... brand as that of everybody round about, and all the time I had to do unnatural things. It isn't easy to be going down town to business and taking cocktails with Mr Carl Rosenheim, and next hour being engaged trying to blow Mr Rosenheim's friends sky—high. And it isn't easy to keep up a part which is clean outside your ordinary life. I've never tried that. My line has always been to keep my normal personality. But you have, Major, and I guess you ...
— Greenmantle • John Buchan

... to the Duchess of his anxiety and uncertainty about Donal. Anxiety was increasing on every side and such of the unthinking multitude as had at last ceased to believe that one magnificent English blow would rid the earth of Germany, had begun to lean towards belief in a vision of German millions adding themselves each day to other millions advancing upon France, Belgium, England itself, a grey encroaching mass rolling ...
— Robin • Frances Hodgson Burnett

... he saw that it was of silver. Then there returned on him and Philip the words they had heard two days before, of silver bullets forged for the destruction of the white moonlight fairy, and he further remembered the moment's shock and blow that in the midst of his wild amaze on the river's bank had made him gather his breath and strength to bound desperately upwards, lest the next moment he should find ...
— The Chaplet of Pearls • Charlotte M. Yonge

... Charles as King of France. His price was high, yet it was worth all that was given; for, after all, he was of the French blood royal, and not a foreigner. The death of Bedford, which took place about the same time, was almost a more terrible blow to the fortunes of the English. Paris opened her gates to her King in April, 1436; the long war kept on with slight movements now and then ...
— Memoirs of Marguerite de Valois, Complete • Marguerite de Valois, Queen of Navarre

... the final blow fell upon them. They dined late in the Lincoln Inn Fields. It was as much as six o'clock and they were still at table—as jovial as usual. The butler came to Alison with an elaborate whispering. "Pray him come up," she said aloud, and looked defiance down the table at ...
— The Highwayman • H.C. Bailey

... approved, putting a rod on the head of the slave, pronounced,—"I say that this man is free, after the manner of the Romans." Wherefore, the lictor or master turning him round in a circle, and giving him a blow on the cheek, let him go; signifying that leave was granted him to go, wherever he pleased. 3d, Per testamentum, when a master gave his slaves their liberty by ...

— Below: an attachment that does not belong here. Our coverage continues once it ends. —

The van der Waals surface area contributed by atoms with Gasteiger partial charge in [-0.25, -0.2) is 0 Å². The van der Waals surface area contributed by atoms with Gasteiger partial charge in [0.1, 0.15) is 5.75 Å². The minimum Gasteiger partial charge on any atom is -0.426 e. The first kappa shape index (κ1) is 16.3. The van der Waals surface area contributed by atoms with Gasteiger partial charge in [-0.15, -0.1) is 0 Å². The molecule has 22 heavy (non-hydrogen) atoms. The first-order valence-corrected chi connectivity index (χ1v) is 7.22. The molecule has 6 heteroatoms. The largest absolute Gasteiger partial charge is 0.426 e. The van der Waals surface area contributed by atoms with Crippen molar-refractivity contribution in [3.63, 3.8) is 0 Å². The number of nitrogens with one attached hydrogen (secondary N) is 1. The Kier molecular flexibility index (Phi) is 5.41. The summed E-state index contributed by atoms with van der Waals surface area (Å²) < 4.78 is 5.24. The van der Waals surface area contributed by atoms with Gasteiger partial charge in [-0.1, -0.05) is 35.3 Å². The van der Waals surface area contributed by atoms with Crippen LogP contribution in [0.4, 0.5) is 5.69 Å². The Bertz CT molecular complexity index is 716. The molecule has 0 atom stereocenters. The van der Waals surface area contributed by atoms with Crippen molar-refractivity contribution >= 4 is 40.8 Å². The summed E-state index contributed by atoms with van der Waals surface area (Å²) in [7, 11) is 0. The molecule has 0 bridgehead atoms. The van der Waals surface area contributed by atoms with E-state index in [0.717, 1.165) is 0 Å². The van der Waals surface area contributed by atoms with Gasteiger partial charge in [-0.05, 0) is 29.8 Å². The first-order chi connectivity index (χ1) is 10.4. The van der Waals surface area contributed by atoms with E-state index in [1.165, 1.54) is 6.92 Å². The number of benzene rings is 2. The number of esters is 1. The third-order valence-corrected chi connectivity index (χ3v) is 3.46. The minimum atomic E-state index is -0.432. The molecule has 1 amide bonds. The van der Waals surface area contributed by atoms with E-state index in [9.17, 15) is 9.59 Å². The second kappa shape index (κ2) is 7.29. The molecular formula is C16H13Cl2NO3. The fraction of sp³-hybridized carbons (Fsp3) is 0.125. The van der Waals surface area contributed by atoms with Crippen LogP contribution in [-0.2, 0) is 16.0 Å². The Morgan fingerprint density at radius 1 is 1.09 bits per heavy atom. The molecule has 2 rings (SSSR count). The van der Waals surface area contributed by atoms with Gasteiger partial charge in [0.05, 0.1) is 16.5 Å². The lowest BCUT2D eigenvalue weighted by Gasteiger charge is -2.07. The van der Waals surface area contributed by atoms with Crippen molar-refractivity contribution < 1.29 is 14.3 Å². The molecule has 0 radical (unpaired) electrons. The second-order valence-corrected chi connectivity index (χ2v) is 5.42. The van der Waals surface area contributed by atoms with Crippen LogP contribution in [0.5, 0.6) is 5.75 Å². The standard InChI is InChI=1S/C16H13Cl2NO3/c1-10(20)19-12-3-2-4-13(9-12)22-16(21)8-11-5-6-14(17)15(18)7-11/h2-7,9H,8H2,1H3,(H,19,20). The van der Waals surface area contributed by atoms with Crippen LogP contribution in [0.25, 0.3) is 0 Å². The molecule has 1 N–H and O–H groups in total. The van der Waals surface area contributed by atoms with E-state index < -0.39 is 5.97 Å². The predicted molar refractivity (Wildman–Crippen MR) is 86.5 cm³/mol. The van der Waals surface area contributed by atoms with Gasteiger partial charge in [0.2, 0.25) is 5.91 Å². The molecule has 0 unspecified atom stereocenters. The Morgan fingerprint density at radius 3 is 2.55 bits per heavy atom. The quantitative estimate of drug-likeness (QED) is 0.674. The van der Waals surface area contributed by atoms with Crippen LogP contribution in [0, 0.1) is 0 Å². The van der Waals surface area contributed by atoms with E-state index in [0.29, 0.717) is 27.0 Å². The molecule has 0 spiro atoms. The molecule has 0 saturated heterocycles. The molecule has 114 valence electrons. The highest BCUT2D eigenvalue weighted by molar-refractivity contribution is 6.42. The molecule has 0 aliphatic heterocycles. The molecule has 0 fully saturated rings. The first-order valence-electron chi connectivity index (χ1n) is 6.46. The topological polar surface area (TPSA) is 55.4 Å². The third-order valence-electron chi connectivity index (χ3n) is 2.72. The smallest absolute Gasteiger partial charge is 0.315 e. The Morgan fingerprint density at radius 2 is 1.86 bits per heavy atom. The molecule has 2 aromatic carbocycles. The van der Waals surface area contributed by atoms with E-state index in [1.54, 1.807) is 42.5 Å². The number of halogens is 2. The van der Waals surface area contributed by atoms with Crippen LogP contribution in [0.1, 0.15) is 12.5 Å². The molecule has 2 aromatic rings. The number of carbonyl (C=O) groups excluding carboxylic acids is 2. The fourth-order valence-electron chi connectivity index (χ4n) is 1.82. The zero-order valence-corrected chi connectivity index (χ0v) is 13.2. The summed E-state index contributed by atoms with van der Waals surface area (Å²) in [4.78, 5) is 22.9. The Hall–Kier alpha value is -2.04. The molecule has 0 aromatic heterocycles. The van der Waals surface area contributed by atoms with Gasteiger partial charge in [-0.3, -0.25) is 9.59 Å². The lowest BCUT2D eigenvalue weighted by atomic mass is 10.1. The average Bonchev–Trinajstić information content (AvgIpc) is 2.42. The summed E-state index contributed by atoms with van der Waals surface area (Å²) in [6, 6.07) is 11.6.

— Roman Antiquities, and Ancient Mythology - For Classical Schools (2nd ed) • Charles K. Dillaway

... their own quality, projecting in different directions from around their base, and entering the ground in the manner of roots, presented themselves to the mind of an observer, with a striking resemblance to the stumps and roots of small trees. These were extremely brittle, the slightest blow with a stick, or with each other, being sufficient to break them short off; and when taken into the hand, many of them broke to pieces with their ...
— An Account of the English Colony in New South Wales, Vol. 2 • David Collins

... could be discarded, it would not be missed; but while the mind, for want of a better vocabulary, is reduced to using these symbols, it pours into them a part of its own life and makes them beautiful. Their loss is a real blow, while the incapacity that called for them endures; and the soul seems to be crippled by ...
— The Life of Reason • George Santayana

... felt it very keenly. He was furious when the first news arrived, and refused to believe you were to blame. Then, when Major Allardyce wrote, he scarcely spoke for the rest of the day, and it was a long time before he recovered from the blow; I was staying at Sandymere. He loved you, Dick, and I imagined he expected you to do ...
— The Intriguers • Harold Bindloss

... to the three points of condemnation against Christ, at the High Priest's Caiphas, Herod, and Pilate. It was from the last that he was led to that most violent and excruciating death. The said three blows with the square, gauge, and gavel are symbols of the blow on the cheek, the flagellation, and the crown of thorns. The brethren assembled around the tomb of Hiram, is a representation of the disciples lamenting the death of Christ on the cross. The Master's word, which is said to be lost, since the death of Hiram Abiff, is the same that Christ pronounced ...
— The Mysteries of Free Masonry - Containing All the Degrees of the Order Conferred in a Master's Lodge • William Morgan

... is a lighted fuse," Emily Bogarth said, her cold eyes hard on her operator, "that could blow the Humanist movement sky-high. I want you to snuff out that fuse." She squeezed a forefinger ...
— The Deadly Daughters • Winston K. Marks